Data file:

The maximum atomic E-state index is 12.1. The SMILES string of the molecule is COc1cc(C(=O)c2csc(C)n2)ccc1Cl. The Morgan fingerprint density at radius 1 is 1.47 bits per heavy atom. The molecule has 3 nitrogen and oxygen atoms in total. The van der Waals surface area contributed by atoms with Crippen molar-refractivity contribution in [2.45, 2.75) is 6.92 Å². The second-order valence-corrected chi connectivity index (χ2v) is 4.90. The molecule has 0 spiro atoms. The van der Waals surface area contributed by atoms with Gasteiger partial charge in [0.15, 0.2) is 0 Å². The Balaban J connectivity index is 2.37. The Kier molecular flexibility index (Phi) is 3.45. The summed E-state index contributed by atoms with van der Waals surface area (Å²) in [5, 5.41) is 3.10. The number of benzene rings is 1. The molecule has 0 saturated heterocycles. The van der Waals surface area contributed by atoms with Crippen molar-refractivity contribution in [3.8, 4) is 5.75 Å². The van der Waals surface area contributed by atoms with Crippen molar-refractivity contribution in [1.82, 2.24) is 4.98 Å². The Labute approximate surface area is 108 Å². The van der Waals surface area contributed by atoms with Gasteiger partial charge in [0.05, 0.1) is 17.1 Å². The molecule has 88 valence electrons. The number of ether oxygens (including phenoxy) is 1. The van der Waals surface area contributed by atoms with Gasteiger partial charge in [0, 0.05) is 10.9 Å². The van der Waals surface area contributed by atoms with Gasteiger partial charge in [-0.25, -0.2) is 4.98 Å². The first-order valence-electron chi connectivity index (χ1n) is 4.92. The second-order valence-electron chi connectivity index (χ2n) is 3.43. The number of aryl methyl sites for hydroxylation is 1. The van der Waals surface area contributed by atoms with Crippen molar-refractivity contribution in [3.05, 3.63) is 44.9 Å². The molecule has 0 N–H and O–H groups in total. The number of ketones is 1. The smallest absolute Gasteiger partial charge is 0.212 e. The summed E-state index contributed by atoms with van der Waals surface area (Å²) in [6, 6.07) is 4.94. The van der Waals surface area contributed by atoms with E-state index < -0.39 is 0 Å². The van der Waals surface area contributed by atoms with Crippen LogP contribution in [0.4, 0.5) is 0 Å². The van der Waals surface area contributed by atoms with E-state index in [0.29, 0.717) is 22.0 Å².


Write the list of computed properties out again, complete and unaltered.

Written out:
The maximum atomic E-state index is 12.1. The SMILES string of the molecule is COc1cc(C(=O)c2csc(C)n2)ccc1Cl. The Morgan fingerprint density at radius 1 is 1.47 bits per heavy atom. The molecule has 3 nitrogen and oxygen atoms in total. The van der Waals surface area contributed by atoms with Crippen molar-refractivity contribution in [2.45, 2.75) is 6.92 Å². The second-order valence-corrected chi connectivity index (χ2v) is 4.90. The molecule has 0 spiro atoms. The van der Waals surface area contributed by atoms with Gasteiger partial charge in [0.15, 0.2) is 0 Å². The Balaban J connectivity index is 2.37. The Kier molecular flexibility index (Phi) is 3.45. The summed E-state index contributed by atoms with van der Waals surface area (Å²) in [5, 5.41) is 3.10. The number of benzene rings is 1. The molecule has 0 saturated heterocycles. The van der Waals surface area contributed by atoms with Crippen molar-refractivity contribution in [3.8, 4) is 5.75 Å². The van der Waals surface area contributed by atoms with Crippen molar-refractivity contribution in [1.82, 2.24) is 4.98 Å². The Labute approximate surface area is 108 Å². The van der Waals surface area contributed by atoms with Gasteiger partial charge in [0.05, 0.1) is 17.1 Å². The molecule has 88 valence electrons. The number of ether oxygens (including phenoxy) is 1. The van der Waals surface area contributed by atoms with Gasteiger partial charge in [0, 0.05) is 10.9 Å². The van der Waals surface area contributed by atoms with Gasteiger partial charge in [-0.25, -0.2) is 4.98 Å². The first-order valence-electron chi connectivity index (χ1n) is 4.92. The second-order valence-electron chi connectivity index (χ2n) is 3.43. The number of aryl methyl sites for hydroxylation is 1. The van der Waals surface area contributed by atoms with Crippen molar-refractivity contribution in [3.05, 3.63) is 44.9 Å². The molecule has 0 N–H and O–H groups in total. The number of ketones is 1. The smallest absolute Gasteiger partial charge is 0.212 e. The summed E-state index contributed by atoms with van der Waals surface area (Å²) in [6, 6.07) is 4.94. The van der Waals surface area contributed by atoms with E-state index < -0.39 is 0 Å². The van der Waals surface area contributed by atoms with Crippen LogP contribution in [0.4, 0.5) is 0 Å². The van der Waals surface area contributed by atoms with E-state index in [0.29, 0.717) is 22.0 Å².